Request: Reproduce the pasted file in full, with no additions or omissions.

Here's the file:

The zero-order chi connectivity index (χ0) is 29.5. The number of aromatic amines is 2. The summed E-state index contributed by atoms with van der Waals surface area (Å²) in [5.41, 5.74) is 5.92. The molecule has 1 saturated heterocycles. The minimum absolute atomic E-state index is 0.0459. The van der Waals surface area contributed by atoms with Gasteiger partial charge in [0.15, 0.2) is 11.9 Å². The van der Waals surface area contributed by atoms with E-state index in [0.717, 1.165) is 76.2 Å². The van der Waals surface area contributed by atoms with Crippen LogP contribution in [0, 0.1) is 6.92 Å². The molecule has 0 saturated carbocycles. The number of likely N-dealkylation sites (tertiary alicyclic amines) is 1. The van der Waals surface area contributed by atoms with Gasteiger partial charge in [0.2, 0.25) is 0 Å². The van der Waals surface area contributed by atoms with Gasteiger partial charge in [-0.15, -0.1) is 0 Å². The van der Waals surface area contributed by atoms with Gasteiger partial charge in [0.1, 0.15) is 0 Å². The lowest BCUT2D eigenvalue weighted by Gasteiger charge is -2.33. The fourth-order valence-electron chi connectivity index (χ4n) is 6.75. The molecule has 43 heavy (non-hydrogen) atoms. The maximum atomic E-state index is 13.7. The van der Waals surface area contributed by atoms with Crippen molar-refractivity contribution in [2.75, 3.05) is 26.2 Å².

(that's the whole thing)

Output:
The zero-order chi connectivity index (χ0) is 29.5. The number of aromatic amines is 2. The summed E-state index contributed by atoms with van der Waals surface area (Å²) in [5.41, 5.74) is 5.92. The molecule has 1 saturated heterocycles. The minimum absolute atomic E-state index is 0.0459. The van der Waals surface area contributed by atoms with Gasteiger partial charge in [0.15, 0.2) is 11.9 Å². The van der Waals surface area contributed by atoms with E-state index in [0.717, 1.165) is 76.2 Å². The van der Waals surface area contributed by atoms with Crippen LogP contribution in [0, 0.1) is 6.92 Å². The molecule has 0 saturated carbocycles. The number of likely N-dealkylation sites (tertiary alicyclic amines) is 1. The van der Waals surface area contributed by atoms with Gasteiger partial charge in [0.2, 0.25) is 0 Å². The van der Waals surface area contributed by atoms with Gasteiger partial charge in [-0.15, -0.1) is 0 Å². The van der Waals surface area contributed by atoms with Gasteiger partial charge in [0.1, 0.15) is 0 Å². The lowest BCUT2D eigenvalue weighted by Gasteiger charge is -2.33. The fourth-order valence-electron chi connectivity index (χ4n) is 6.75. The molecule has 43 heavy (non-hydrogen) atoms. The maximum atomic E-state index is 13.7. The van der Waals surface area contributed by atoms with Crippen molar-refractivity contribution in [2.75, 3.05) is 26.2 Å².